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New Assistant Dean of Diversity, Equity and Inclusion envisions a path to healing
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Monday, August 23, 2021
Nickey Woods brings background in educational psychology to new position
By Leslie Ridgeway
When Nickey Woods was interviewing for the inaugural position of Assistant Dean of Diversity, Equity and Inclusion at the USC Gould School of Law, the words “healing” and “belonging” came up repeatedly as she discussed her goals for solving some of the broadest social justice issues on a smaller scale. For her, that work starts with defining what DEI is.
“If I have to answer that in a sentence, it’s making the invisible visible,” says Woods, who comes to USC Gould from UCLA, where she held the position of Assistant Dean of Diversity, Inclusion and Admissions in the Graduate Division. “There are harms done or hurtful things said not because people are being intentionally cruel or mean. DEI is making the things that are not apparent more obvious, and creating awareness of concepts and ideas we may take for granted.”
She acknowledges that this process can be bumpy, and when she facilitates a DEI training, she assures participants that mistakes will happen on the path to growth and change. She calls it “’failing forward’ – making mistakes and doing better next time.” She hopes the warmth and enthusiasm she expresses as assistant dean will draw people in to the sometimes difficult work of DEI.
“One of the strengths I bring to this role is the ability to tackle difficult subject matter with sensitivity, honesty and approachability,” she says. “DEI is very heavy work, and I’ve found that approaching my work with a positive attitude, a desire to connect with others and to connect others together, helps people who may be hesitant lean into DEI.”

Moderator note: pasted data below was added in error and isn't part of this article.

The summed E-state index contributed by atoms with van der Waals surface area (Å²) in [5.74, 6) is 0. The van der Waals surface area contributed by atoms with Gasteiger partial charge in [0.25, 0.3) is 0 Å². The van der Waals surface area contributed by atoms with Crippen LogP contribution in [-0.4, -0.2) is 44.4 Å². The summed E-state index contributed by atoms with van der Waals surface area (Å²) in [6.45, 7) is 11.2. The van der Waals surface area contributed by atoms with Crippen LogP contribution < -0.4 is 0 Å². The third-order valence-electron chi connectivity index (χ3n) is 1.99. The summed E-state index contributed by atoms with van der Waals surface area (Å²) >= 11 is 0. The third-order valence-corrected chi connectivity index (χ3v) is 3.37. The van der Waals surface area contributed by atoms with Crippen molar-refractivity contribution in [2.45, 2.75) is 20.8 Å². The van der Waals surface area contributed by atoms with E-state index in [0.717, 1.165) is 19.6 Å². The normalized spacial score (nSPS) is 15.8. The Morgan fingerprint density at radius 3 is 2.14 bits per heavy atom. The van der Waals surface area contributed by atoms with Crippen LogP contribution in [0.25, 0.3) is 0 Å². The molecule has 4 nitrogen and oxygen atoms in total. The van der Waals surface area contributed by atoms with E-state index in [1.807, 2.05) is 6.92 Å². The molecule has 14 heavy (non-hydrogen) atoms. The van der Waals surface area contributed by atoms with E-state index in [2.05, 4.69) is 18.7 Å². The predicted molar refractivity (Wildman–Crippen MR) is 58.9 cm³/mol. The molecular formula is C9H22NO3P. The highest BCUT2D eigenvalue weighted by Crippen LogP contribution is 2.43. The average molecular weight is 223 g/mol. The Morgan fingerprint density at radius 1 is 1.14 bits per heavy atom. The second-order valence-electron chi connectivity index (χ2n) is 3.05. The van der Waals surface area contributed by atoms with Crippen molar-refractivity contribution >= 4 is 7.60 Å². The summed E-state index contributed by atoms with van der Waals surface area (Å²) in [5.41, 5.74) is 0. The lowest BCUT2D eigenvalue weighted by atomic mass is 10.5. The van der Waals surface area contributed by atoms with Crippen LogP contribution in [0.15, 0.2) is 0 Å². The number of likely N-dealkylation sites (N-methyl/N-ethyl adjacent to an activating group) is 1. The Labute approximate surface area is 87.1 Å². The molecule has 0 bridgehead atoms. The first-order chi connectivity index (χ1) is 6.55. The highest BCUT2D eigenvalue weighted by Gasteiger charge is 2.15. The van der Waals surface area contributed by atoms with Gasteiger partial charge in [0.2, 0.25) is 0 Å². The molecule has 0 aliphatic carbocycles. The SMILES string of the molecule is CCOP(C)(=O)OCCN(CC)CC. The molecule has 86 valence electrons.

Establishing trust as a foundation for DEI learning at USC Gould
Before the academic year started, Woods has been working on establishing trust between her office and the USC Gould community. That means developing relationships, demonstrating commitment and drawing on her expertise in educational psychology to help her understand human behavior, especially how people learn (she earned an EdD from USC Rossier School of Education in 2015). It also means being a lifetime learner herself and reading – a lot.
“I love books – always have,” she says. “I consider myself to be a restless learner. One of the most critical things DEI practitioners can do is engage in learning. I don’t have a law background, so I took a continuing education course on DEI in legal settings.” Her favorite book at this moment is The Sum of Us by Heather McGhee. “She writes about how racism hurts everyone, not just people of color, and how all of us can thrive when we unite across racial lines,” Woods says.
In addition to consulting books, Woods reaches out to other DEI practitioners to develop professional connections for best practices and identify experts who can bring their ideas to trainings or seminars on campus. She’ll also be working closely with students, and has four DEI Fellows from USC Gould assisting her in her office. Woods says she plans to schedule meetings or get-togethers with student groups and leadership in the near future. And, she’s working on developing effective assessment tools to ensure that Gould is accountable and on track with its efforts.
Woods also serves as the DEI consultant to the Nickelodeon TV channel, developing diversity-based educational content and materials to support their public affairs department.
Personal experience informs Woods’ approach to DEI
As she digs deeper into the challenges of DEI work, her own son, a college sophomore, is never far from her mind, as is her own experience as a sixth grader who was encouraged by a teacher to attend an enriched school program. That decision changed her life, and she thinks about all the other lives, especially of underrepresented students, that could be changed by emphasizing DEI and inclusive excellence in education.
“I’m thrilled to be in this role at this critical point in time,” she says. “Gould is positioned to make positive contributions because we are preparing students to be scholars and change agents. They are only with us for a short time but at Gould they are establishing a foundation for the leaders they’ll become.”
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